Paradoxically, in the 2004 publication of a study using Tel Aviv's public psychiatric hospitals, it was found that "Admission rates of bipolar depressed patients increase during spring/summer and correlate with maximal environmental temperature".[6] Unipolar depressed patient admission had no such correlation. High temperature points in the month, as well as high temperature months, were found to be correlated with depressive episodes in admissions. Tel-Aviv was founded on empty dunes north of the existing city of Jaffa. ...


In contrast, it has been found that the bipolar cycle tends towards extreme mania in the mid-to-late-summer, followed by an inevitable crash into depression with the ending of the manic episode coupled with the decreasing natural light in autumn.


Treatment of bipolar disorder

There is no cure for bipolar disorder; the emphasis is on management of the symptoms. A variety of medications are used to treat bipolar disorder; many people with bipolar disorder require multiple medications. Some people with bipolar disorder add to or replace their Western medication with herbal or holistic options. Still, even with optimal medication treatment, many people with the illness have some residual symptoms. Cognitive therapy may work to lessen the severity of mood swings by recognizing and managing triggering symptoms or events. Interpersonal and Social Rhythm Therapy (ISPRT) emphasizes the regulation of sleep, diet and exercise to prevent episodes, along with teaching coping skills; it is well-documented that sleep disruptions can trigger manic episodes. A medication is a licenced drug taken to cure or reduce symptoms of an illness or medical condition. ... See drugs, medication, and pharmacology for substances that are used to treat patients. ... The term Herbalism refers to folk and traditional medicinal practice based on the use of plants and plant extracts. ... Holism (from holon, a Greek word meaning entity) is the idea that the properties of a system cannot be determined or explained by the sum of its components alone. ... Cognitive therapy or cognitive behavior therapy is a kind of psychotherapy used to treat depression, anxiety disorders, phobias, and other forms of mental disorder. ...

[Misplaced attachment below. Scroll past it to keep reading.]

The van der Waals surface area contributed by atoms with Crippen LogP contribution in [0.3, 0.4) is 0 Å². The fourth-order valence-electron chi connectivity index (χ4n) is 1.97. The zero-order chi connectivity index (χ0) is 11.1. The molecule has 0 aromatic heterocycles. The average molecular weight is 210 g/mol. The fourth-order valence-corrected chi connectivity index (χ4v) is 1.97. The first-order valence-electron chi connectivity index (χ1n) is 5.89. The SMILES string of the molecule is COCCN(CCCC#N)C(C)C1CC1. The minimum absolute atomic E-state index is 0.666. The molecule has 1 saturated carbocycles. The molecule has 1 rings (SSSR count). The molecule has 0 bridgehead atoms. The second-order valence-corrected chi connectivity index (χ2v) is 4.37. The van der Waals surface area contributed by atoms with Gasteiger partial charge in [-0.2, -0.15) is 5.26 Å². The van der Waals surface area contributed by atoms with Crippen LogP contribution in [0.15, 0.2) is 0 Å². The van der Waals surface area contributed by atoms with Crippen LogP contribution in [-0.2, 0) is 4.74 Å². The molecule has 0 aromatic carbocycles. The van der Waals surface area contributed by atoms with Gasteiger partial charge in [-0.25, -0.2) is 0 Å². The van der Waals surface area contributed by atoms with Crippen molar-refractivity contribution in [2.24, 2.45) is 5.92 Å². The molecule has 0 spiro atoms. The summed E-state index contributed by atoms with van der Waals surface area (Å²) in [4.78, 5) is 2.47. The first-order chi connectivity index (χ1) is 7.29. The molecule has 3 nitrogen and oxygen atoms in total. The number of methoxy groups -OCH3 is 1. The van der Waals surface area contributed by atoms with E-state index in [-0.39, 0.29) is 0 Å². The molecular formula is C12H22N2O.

Principles

Medications called mood stabilizers are used to prevent or mitigate manic or depressive episodes. Because mood stabilizers are generally more effective at treating mania than bipolar depression, periods of depression are sometimes also treated with antidepressants. However, antidepressants carry the risk of inducing mania, especially in bipolar patients who are not taking a mood stabilizer. A medication is a licenced drug taken to cure or reduce symptoms of an illness or medical condition. ... A mood stabilizer is a psychiatric medication used in the treatment mood disorders characterised by rapid and unstable mood shifts. ... An antidepressant is a medication designed to treat or alleviate the symptoms of clinical depression. ...


In severe cases where the mania or the depression is severe enough to cause psychosis (and recently sometimes in less severe cases as well, although this remains controversial), antipsychotic drugs may also be used. A new class of atypical antipsychotics are also popular. The FDA has only approved them for acute episodes, if at all (with the exception of olanzapine, which is approved as a mood stabilizer). Like most doctors, psychiatrists use medication for "off-label" uses, even when such uses are not supported by available research. It is becoming accepted practice to use any/all of the atypical antipsychotics as mood stabilizers at this point, and there is support in the literature for their effectiveness in mood stabilization. This article is about the mental state. ... The term antipsychotic is applied to a group of drugs used to treat psychosis. ... The atypical antipsychotics (also known as second generation antipsychotics) are a class of prescription medications used to treat psychiatric conditions. ... Acute may refer to: An acute accent is a diacritic character. ... Olanzapine (Zyprexa®, Zydis®, or in a combination with fluoxetine as Symbyax®) was the second atypical antipsychotic to gain FDA approval and has become one of the most commonly used atypical antipsychotics. ... Psychiatry is a branch of medicine that studies and treats mental and emotional disorders (see mental illness). ... The atypical antipsychotics (also known as second generation antipsychotics) are a class of prescription medications used to treat psychiatric conditions. ...